Tens of thousands converge in Okinawa to protest Osprey deployment

Monday, September 10, 2012

Thousands protest in Okinawa against the Osprey deploment

An aerial photograph shows thousands of people gathering in Naha to protest the deployment of the controversial Osprey aircraft. KYODO PHOTO

Kyodo

NAHA — Tens of thousands of people gathered for a rally in Okinawa on Sunday to protest against the planned deployment of U.S. Ospreys in the prefecture in the face of a series of problems involving the tilt-rotor military aircraft.

An elderly demo participant holds a sign bearing the kanji character for 'anger.'
An elderly demo participant holds a sign bearing the kanji character for “anger.”

“It cannot be considered normal to live under conditions in which an Osprey may fall from the sky at any moment,” Masaharu Kina, chairman of the Okinawa prefectural assembly, told the protesters at a seaside park in Ginowan, which hosts the U.S. Marine Corps’ Futenma Air Station.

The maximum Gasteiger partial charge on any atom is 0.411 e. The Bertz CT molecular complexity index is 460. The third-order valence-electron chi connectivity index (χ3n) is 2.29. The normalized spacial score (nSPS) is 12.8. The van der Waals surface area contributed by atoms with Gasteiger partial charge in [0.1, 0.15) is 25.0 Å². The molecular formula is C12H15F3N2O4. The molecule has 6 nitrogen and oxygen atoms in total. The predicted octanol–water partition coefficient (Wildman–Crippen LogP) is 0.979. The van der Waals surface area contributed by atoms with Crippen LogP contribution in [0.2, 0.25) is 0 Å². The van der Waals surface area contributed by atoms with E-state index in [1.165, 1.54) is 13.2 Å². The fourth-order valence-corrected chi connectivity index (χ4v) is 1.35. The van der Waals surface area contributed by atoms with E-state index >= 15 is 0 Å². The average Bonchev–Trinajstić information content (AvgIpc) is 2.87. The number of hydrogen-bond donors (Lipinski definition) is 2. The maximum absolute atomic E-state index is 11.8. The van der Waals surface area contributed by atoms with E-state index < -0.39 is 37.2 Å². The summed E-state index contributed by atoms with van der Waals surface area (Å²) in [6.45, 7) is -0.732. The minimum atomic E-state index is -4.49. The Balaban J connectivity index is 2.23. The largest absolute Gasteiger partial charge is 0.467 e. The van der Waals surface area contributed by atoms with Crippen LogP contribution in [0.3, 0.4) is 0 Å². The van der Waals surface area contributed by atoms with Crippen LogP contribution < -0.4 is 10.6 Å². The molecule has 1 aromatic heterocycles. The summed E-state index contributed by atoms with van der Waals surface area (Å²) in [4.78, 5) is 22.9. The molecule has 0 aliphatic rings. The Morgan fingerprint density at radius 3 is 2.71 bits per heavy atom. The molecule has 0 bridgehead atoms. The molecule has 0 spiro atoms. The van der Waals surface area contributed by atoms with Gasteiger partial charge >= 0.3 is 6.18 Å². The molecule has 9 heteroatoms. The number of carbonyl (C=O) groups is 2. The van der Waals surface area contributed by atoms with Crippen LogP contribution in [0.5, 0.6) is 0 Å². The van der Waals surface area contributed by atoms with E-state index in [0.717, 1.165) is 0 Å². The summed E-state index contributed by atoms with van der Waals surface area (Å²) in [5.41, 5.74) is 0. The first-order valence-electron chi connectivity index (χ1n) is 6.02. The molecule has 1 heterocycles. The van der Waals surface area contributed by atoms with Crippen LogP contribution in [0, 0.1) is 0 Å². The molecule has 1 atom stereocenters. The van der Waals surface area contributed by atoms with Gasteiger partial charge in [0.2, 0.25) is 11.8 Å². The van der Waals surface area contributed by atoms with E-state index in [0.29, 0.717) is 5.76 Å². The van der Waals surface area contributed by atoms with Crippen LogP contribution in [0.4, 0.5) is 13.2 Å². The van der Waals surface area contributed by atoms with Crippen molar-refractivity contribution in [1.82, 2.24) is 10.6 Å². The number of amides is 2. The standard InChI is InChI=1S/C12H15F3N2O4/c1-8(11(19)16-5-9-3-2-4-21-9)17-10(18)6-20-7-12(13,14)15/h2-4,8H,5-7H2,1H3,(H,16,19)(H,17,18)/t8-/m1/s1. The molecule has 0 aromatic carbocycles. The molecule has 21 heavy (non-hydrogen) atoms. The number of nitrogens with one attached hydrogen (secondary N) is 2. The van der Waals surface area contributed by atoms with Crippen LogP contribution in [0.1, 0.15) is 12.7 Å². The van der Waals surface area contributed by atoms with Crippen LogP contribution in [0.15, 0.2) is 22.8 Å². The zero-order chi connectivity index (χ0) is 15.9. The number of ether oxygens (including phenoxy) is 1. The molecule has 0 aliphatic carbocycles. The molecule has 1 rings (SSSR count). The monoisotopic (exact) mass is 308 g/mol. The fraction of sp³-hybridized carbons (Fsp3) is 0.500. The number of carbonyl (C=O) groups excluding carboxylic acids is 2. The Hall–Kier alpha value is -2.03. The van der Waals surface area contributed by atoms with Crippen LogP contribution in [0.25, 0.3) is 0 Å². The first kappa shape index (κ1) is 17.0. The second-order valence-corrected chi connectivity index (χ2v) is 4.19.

Organizers said 101,000 people took part in the rally.

The protest was held after safety concerns over the deployment of the aircraft in Japan were amplified following Osprey crashes earlier this year in Morocco and Florida. Pentagon reports suggest human error was a factor in both crashes.

On Saturday, it was also reported that an Osprey made an emergency landing at a field behind a church in Jacksonville, North Carolina, on Thursday.

Ginowan Mayor Atsushi Sakima told the rally the U.S. and Japanese governments “aim to bring Ospreys, whose safety cannot be assured, into Futenma without making any improvements.”

Among the participants was Yoshitaka Shinjo, 45, a neighborhood community leader from Ginowan. “While I oppose the Osprey deployment, I also believe in the need to remove the dangerous Futenma air base.”

The rally on Sunday was organized by the prefectural assembly as well as Okinawa municipality leaders and business circles. Okinawa Gov. Hirokazu Nakaima did not attend.

In a message sent to the rally organizers and read out to participants, Nakaima said, “I will continue to convey Okinawa residents’ opposition to the deployment to the Japanese and U.S. governments.” Continue reading